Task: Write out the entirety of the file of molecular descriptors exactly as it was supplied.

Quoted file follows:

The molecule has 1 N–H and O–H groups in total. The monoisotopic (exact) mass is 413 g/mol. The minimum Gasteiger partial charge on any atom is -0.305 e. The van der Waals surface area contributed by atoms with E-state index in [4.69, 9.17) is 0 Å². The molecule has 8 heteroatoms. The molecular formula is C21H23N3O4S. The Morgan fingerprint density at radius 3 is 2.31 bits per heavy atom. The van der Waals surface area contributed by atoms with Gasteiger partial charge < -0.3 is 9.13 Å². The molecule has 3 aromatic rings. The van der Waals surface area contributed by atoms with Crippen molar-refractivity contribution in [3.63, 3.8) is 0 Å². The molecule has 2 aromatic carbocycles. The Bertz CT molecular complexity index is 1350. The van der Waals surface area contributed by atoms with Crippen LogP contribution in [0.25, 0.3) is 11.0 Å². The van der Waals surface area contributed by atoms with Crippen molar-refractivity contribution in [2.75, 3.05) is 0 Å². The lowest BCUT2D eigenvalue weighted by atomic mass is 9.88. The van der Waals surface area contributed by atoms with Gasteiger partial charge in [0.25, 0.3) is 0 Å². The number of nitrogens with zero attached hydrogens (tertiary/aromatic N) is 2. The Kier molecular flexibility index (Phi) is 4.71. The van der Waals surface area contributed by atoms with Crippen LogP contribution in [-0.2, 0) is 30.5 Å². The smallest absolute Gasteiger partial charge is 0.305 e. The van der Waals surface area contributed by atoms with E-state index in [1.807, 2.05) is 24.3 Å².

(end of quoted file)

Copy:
The molecule has 1 N–H and O–H groups in total. The monoisotopic (exact) mass is 413 g/mol. The minimum Gasteiger partial charge on any atom is -0.305 e. The van der Waals surface area contributed by atoms with E-state index in [4.69, 9.17) is 0 Å². The molecule has 8 heteroatoms. The molecular formula is C21H23N3O4S. The Morgan fingerprint density at radius 3 is 2.31 bits per heavy atom. The van der Waals surface area contributed by atoms with Gasteiger partial charge < -0.3 is 9.13 Å². The molecule has 3 aromatic rings. The van der Waals surface area contributed by atoms with Crippen molar-refractivity contribution in [3.63, 3.8) is 0 Å². The molecule has 2 aromatic carbocycles. The Bertz CT molecular complexity index is 1350. The van der Waals surface area contributed by atoms with Crippen LogP contribution in [0.25, 0.3) is 11.0 Å². The van der Waals surface area contributed by atoms with Crippen molar-refractivity contribution in [2.75, 3.05) is 0 Å². The lowest BCUT2D eigenvalue weighted by atomic mass is 9.88. The van der Waals surface area contributed by atoms with Gasteiger partial charge in [0.25, 0.3) is 0 Å². The number of nitrogens with zero attached hydrogens (tertiary/aromatic N) is 2. The Kier molecular flexibility index (Phi) is 4.71. The van der Waals surface area contributed by atoms with Crippen LogP contribution in [-0.2, 0) is 30.5 Å². The smallest absolute Gasteiger partial charge is 0.305 e. The van der Waals surface area contributed by atoms with E-state index in [1.807, 2.05) is 24.3 Å².